A researcher demonstrates the procedure
Researchers in the US have demonstrated for the first time that drugs can be successfully delivered to the eye using microneedles, potentially improving the treatment of diseases such as age-related macular degeneration (AMD).
The scientists – from the Georgia Institute of Technology and Emory University – used tiny microneedles less than 1mm in length to inject drugs into the suprachoroidal space of the eye, showing in animal studies that they could travel to the rear of the eye and deliver compounds to the retina and choroid.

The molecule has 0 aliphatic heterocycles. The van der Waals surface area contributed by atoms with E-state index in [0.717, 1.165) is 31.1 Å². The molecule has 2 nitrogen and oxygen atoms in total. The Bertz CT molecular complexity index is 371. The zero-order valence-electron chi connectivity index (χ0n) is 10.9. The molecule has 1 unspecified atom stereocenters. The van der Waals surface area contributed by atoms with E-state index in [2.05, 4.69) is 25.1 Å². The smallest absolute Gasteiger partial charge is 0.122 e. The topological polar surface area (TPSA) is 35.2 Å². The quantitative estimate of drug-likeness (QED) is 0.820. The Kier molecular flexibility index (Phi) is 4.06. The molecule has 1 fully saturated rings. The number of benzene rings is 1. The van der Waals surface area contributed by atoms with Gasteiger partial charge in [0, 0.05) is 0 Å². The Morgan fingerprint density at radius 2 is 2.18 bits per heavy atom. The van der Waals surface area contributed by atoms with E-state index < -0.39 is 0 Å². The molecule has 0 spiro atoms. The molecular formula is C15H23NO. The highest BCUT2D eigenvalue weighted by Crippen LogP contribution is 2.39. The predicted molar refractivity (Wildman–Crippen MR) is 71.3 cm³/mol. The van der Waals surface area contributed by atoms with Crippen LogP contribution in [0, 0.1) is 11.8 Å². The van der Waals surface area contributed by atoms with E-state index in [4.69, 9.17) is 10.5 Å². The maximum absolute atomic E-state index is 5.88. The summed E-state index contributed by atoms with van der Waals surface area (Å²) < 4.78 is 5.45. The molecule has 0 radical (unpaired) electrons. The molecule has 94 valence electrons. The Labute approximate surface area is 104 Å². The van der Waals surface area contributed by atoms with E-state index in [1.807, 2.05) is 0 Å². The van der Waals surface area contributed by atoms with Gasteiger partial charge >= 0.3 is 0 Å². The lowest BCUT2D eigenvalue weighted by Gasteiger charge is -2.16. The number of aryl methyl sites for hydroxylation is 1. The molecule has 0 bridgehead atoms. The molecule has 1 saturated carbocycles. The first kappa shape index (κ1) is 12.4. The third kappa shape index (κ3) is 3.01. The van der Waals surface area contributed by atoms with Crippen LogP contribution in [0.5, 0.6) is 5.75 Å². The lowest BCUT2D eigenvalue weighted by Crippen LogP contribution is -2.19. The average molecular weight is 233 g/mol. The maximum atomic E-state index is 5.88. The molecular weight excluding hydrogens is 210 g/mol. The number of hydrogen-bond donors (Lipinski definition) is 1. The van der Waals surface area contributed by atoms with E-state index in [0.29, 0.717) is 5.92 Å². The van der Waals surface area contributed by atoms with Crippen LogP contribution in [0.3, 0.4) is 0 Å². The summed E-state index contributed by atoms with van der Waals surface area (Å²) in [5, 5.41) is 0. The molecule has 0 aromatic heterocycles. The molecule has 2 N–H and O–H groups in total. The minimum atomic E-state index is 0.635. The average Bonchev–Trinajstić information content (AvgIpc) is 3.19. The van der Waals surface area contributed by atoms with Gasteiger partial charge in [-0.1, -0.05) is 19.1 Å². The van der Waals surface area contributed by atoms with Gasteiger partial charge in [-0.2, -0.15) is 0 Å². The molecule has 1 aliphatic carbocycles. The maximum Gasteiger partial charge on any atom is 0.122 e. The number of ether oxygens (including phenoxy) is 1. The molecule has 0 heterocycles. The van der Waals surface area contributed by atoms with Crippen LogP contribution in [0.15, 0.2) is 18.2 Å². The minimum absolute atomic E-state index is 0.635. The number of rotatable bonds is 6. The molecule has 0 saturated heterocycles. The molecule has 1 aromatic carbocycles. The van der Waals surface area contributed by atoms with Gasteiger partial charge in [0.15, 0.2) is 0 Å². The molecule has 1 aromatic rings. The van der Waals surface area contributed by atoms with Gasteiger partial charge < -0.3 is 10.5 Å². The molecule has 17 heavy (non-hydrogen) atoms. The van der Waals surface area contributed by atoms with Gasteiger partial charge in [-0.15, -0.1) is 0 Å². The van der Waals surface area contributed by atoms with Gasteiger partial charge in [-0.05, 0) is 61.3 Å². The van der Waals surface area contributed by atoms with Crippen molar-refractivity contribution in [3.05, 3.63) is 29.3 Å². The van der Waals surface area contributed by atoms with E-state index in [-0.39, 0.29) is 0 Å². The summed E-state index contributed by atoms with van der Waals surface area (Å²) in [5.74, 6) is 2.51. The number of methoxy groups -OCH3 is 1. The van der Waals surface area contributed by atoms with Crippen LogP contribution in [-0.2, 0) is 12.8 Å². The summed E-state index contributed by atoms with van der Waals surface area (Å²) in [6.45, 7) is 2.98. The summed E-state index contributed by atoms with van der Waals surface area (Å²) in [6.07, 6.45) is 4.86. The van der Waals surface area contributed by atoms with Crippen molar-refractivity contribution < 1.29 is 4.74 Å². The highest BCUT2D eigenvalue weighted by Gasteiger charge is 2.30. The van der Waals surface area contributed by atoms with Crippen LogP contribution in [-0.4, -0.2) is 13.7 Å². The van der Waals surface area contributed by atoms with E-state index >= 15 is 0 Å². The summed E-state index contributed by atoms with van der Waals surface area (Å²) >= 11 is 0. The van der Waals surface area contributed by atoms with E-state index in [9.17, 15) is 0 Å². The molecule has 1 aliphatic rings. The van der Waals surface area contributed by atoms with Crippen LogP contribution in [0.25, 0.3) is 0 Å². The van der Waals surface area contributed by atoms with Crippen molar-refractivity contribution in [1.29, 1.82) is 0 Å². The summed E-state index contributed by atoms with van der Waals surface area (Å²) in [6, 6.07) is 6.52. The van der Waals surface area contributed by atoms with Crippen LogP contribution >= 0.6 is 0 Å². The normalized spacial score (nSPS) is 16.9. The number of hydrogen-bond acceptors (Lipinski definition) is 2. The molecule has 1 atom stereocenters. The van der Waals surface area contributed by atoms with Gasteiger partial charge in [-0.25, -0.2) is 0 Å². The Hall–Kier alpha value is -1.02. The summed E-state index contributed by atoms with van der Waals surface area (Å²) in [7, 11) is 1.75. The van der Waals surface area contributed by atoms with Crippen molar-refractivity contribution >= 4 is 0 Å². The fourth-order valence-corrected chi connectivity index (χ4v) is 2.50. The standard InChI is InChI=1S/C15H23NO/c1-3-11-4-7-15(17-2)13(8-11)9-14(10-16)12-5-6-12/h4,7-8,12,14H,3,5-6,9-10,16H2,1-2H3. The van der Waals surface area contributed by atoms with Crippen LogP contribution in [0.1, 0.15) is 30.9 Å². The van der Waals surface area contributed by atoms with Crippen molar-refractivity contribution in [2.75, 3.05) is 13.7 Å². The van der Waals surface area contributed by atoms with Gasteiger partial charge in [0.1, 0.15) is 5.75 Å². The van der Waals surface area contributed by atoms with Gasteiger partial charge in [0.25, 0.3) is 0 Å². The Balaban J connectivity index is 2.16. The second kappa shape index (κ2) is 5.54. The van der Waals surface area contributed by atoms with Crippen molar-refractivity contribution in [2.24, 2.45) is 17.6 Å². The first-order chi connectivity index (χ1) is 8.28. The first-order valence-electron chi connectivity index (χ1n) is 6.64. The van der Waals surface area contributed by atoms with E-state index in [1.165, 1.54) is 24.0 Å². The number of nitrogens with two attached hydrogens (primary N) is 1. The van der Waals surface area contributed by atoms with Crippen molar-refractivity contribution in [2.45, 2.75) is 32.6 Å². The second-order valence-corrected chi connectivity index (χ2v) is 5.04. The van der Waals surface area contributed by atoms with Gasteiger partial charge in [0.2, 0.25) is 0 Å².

This is a new 4-year Structured PhD Programme in Biomedical Engineering and Regenerative Medicine, which will be delivered by a core partnership of institutions: National University of Ireland Galway (Administrative Coordinator), University of Limerick and University College Cork, linked with a wider consortium of partner institutions nationally and internationally, including: Galway-Mayo Institute of Technology, Institute of Technology Sligo, University of Ulster, Queen’s University Belfast, Georgia Institute of Technology, USA, University of Pittsburgh, USA, Duke University, USA, Rice University, USA, Mayo Clinic, USA, RWTH Aachen University, Germany, Georgia Tech Ireland, and the Irish Medical Devices Association (IMDA). BMERM combines a PhD research project with a unique didactic and experiential learning programme, resulting in an unparalleled learning experience for the student in terms of its combination of world-class research and focused clinical and industrial interaction, the latter facilitated by the direct involvement of IMDA with its membership of over 100 medical technology companies in Ireland.
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